Veila's Case Study Answers

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Tessa’s Case Study
The case study will be set into four different parts. The initial section will be the introduction where the author will discuss a brief description of the patient with tests and all of the patient’s test results, and an overview of the part of speech that the author will focus on for the patient’s plan of care. The second section will give another description of the main part of speech and it will also explain why that specific part of speech has been selected for the patient. The next section will be specific on how this part of speech can be used and illustrate or describe ideas on how to assist the patient learn the specific part of speech
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Receptive and Expressive Language Skills Test Results
AUDITORY COMPREHENSION The Preschool Language Scale-Fourth Edition Ability to Identify colors, understand negatives in a sentence, demonstrates appropriate use of objects in play
Difficulty with inference, identifying categories, following directions with cues, qualitative concepts, and verbal instruction Receptive language abilities markedly impaired
Scored more than 2 standard deviations below the mean for her chronological age
EXPRESSIVE COMUNICATION The Preschool Language Scale-Fourth Edition Able to use basic word combinations and quantity concepts, and answer logical questions
Difficulty using possessives, naming objects, completing analogies, and describing how objects are used Expressive language abilities markedly impaired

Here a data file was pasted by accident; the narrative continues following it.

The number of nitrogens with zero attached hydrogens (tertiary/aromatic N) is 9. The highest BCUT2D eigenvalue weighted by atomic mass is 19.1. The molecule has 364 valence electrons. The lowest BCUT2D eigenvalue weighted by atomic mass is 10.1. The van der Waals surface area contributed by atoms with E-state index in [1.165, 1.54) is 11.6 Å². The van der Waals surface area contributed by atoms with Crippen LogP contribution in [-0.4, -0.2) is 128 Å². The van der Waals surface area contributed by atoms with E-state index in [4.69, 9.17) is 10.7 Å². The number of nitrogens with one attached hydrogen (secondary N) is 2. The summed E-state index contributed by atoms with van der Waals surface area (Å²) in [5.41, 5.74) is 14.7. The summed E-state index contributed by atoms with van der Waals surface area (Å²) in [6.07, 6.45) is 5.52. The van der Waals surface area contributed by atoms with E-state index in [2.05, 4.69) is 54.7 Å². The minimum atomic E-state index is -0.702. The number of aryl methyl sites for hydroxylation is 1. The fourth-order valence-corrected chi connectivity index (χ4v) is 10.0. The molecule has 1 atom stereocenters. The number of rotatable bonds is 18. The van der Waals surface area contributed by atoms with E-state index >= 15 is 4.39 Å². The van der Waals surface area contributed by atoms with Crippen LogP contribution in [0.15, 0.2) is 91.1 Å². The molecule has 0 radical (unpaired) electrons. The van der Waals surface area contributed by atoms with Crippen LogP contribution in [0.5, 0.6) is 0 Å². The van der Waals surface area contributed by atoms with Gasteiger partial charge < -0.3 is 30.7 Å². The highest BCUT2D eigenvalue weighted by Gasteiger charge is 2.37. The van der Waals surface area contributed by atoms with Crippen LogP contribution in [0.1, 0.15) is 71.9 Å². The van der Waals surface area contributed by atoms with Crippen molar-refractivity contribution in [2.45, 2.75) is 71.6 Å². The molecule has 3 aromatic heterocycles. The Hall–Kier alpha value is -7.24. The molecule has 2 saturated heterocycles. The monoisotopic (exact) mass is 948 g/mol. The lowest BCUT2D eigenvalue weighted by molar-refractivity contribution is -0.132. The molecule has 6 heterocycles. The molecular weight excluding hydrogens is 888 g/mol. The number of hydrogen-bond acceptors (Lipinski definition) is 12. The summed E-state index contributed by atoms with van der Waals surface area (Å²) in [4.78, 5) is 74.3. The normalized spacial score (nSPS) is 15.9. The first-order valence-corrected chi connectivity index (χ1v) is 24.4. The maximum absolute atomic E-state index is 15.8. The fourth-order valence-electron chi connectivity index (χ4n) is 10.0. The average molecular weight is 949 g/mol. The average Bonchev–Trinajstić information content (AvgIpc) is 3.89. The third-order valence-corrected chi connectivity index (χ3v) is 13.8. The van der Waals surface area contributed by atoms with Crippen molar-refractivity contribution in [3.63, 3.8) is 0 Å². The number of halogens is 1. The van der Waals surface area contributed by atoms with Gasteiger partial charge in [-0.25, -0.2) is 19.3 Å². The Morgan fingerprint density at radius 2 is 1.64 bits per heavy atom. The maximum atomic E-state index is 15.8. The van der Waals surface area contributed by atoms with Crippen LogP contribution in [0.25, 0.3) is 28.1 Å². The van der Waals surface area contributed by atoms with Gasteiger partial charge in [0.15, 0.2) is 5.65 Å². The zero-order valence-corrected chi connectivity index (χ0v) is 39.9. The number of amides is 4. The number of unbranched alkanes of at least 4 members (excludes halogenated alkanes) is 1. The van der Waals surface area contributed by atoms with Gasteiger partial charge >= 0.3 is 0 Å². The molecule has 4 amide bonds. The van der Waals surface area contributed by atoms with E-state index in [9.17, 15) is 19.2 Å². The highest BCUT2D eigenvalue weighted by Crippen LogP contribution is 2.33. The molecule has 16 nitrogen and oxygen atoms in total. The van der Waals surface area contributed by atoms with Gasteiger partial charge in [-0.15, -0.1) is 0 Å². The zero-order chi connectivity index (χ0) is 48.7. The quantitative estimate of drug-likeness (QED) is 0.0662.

Scored more than 2 standard deviations below the mean for her chronological age (Hogan, Bridges, Wymer & Volk, as cited in Chabon & Cohn,
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She has a hard time expressing her thoughts and ideas, has trouble finding words within her mental lexicon, and has immature morphology and syntactic structure, omitting verb tense and agreement and gender reversal (Hogan, Bridges, Wymer & Volk, as cited in Chabon & Cohn, 2010). Judging from her age, Tessa should be in Brown’s stage V+ and should be able to use past tense “be” auxiliary and main verbs, and show infrequent use of the present progressive tense. She presents at stage Late IV/Early V where the regular past tense first emerges (Justice & Ezell, 2008). Due to her Late IV/Early V stage presentation and her lack of appropriate use of verb tense endings, the author will focus his teaching on verbs.
Verb Types Verbs can be defined as words of action. Verbs are descriptive. There are many types of verbs and they can be classified into categories. There are four main verb categories namely: main verbs, auxiliary verbs, transitive verbs, and intransitive verbs. Verbs can also be categorized by form into modals, “be” verbs, tense (present, past, future, perfect, progressive), and verbs that reflect information about voice (Justice & Ezell, 2008).

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